By: Adriana Mariella, David Cote, Elise Taylor, & Brennan Carley
On Sept. 17, 2001, U.S. former president George W. Bush made a bold statement: “I want justice. There’s an old poster out West, as I recall, that said ‘Wanted: Dead or Alive.'” Last night, nearly 10 years later, President Barack Obama finally announced the achievement of that justice.
In a momentous and historic raid on an al-Qaida encampment in Abbottabad, Pakistan, U.S. military forces have killed Osama bin Laden, mastermind of the attacks of Sept. 11 and one of the FBI’s most wanted criminals.
In what the President called a “courageous” raid, U.S. military forces engaged al-Qaida soldiers, killing bin Laden and detaining numerous al-Qaida associates. There were no American casualties.
Bin Laden gained international notoriety as the architect of the Sept. 11 attacks on the U.S., a day that has been denoted by many as the most devastating in American history. Throughout the subsequent years, bin Laden has used his vast personal fortune to finance al-Qaida operations on various continents. Though the CIA has had numerous leads since 2001, none have resulted in bin Laden’s capture or death. That is, until yesterday.
The celebrations that broke out across the nation—outside the White House, in Times Square, at Ground Zero—carried over to Boston College.
Many people claim to have started the celebratory riot that erupted throughout campus last night, but no matter the originator, hundreds of students participated in a University-wide display of patriotism.
A group began to collect in the Mods, with chants of “U!S!A!” and rounds of “God Bless America,” while students from surrounding dorms began to accumulate, with BCPD officers standing by. Students with flags and makeshift signs stood on the picnic tables and someone popped a bottle of champagne. With a cry of, “This way!” the throng of students flooded the pathways around Vanderslice Hall, joining a fast-moving horde of chanting students who had already begun to run. They passed Main Gate and continued down Campanella, where shirtless partakers directed the crowd up the Million Dollar Staircase to O’Neill Plaza.
While running laps around Lower Campus, Eddie Parisi, CSOM ’14, affirmed the feeling of American pride that pervaded campus. “I’m celebrating America’s great victory,” he said. “America can’t be stopped.”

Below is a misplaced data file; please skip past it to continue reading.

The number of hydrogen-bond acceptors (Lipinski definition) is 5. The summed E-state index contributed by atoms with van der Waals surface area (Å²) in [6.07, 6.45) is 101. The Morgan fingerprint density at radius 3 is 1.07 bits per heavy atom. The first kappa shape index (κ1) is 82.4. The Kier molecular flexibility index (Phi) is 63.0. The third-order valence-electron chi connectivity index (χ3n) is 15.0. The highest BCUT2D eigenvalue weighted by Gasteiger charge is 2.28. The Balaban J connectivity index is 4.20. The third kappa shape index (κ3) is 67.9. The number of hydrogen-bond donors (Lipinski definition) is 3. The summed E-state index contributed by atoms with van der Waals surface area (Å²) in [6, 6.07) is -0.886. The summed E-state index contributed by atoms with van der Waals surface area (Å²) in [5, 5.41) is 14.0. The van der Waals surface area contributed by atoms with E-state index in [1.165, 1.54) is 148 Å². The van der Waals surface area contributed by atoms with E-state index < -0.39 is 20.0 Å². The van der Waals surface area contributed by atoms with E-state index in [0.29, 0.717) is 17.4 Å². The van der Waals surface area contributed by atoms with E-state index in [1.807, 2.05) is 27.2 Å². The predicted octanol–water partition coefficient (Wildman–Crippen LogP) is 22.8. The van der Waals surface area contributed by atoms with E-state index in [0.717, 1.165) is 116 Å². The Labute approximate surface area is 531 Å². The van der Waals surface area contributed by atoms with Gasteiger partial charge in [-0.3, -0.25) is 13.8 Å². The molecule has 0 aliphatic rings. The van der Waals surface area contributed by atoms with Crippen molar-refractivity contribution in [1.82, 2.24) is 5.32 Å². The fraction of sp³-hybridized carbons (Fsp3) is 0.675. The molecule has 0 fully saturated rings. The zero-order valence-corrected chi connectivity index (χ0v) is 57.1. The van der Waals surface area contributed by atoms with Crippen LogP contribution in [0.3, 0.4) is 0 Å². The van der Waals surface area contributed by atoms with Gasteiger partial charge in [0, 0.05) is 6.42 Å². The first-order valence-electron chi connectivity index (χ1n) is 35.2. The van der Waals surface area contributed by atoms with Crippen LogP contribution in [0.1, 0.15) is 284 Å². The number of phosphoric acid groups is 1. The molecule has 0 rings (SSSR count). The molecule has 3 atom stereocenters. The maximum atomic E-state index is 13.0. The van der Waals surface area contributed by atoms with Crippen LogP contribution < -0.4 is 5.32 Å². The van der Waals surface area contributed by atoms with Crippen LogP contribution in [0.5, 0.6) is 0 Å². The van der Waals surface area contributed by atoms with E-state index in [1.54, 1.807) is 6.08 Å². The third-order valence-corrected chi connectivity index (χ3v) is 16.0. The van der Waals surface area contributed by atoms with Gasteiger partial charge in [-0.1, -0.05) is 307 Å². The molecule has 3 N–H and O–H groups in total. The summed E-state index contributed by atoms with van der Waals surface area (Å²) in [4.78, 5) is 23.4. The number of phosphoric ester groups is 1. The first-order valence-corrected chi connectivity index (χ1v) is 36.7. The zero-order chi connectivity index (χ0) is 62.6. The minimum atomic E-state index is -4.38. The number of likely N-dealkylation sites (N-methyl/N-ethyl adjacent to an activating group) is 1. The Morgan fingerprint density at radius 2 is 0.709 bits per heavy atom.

Chuck Cahalane, A&S ’11, stood at the Higgins landing of the Million Dollar Staircase, cheering on the chaos, shouting “U!S!A!” and holding a flag.
“Osama’s dead. No Rules! Go America!” he said.
After briefly congregating in O’Neill Plaza, the students stormed Bapst Library, taking up cries of advancement. They climbed onto the tables, including those of students already studying, dancing and waving their flags, some with beer in hand.
After rousing and hearty renditions of “Na Na Hey Hey Kiss Him Goodbye,” “The Star-Spangled Banner,” and “God Bless America,” the BCPD ushered students out of the library.
The crowd swarmed the fountain in front of Gasson Hall, while the self-appointed rally leaders jumped into the water, leading the group in chants. A nearly nude Nico Ricciardi, A&S ’14, climbed to the top of the centerpiece of the fountain and jumped into it, as the crowd roared in encouragement.
When asked why he chose to conquer the fountain, Ricciardi said, “Because it’s patriotism and it’s awesome.”
All of a sudden, the crowd began to chant the word “O’Neill” while others clapped their hands in sync.
The mass quickly flooded O’Neill Plaza once again, this time heading straight for the glass doors of the library itself.
A girl was seen flashing her breasts from the fifth floor window of the library, prompting a series of cheers from the onlookers below.
While the mob pounded on the doors, students broke into the emergency exit of the Course Reserves Room as BCPD looked on. Shell-shocked students inside the library opened the main doors as if they were flood-gates, which elicited yet another round of cheers.
The leaders situated themselves on the circulation desk, and after more cheers, the crowd dispersed, some throwing beer cans onto the ground as they spilled out into O’Neill Plaza and then into the Quad. Students flooded out of the doors again, capturing the life-sized cardboard cut-out of the Eagle’s Nest Piano Guy, Dennis Carr, A&S’ 11, and carrying it out into the Plaza. A BCPD officer filmed the action on a small camcorder.
Although the atmosphere was largely rowdy and jubilant, Eddie Timmerman, A&S ’13, recognized a deeper significance amidst the rioting.
“I’m so proud of the men and women in the Middle East serving our country,” he said. “I would shake every single one of their hands if I could. Thank you to everyone who sacrificed for our great, great nation.”
While in the Quad, Gio Trilleras, CSON ’12, echoed similar sentiments while carrying his friend on his shoulders.
“We’ve had three years of college here,” he said. “We saw him rise in our freshman year, and fall in our junior year. Go America.”
Raucous celebrations continued into the early hours of the morning, extending beyond the time when this article went to print.
In what will surely prove to be a vindicating moment in the ongoing War on Terror as well as an imprint on the collective memories of BC students, the president stressed that the death of “al-Qaida’s leader and symbol,” must not be the end of our struggle.
“The death of bin Laden marks the most significant achievement to date in our nation’s effort to defeat al-Qaida,” he said. “But his death does not mark the end of our effort. We must and we will remain vigilant at home and abroad.”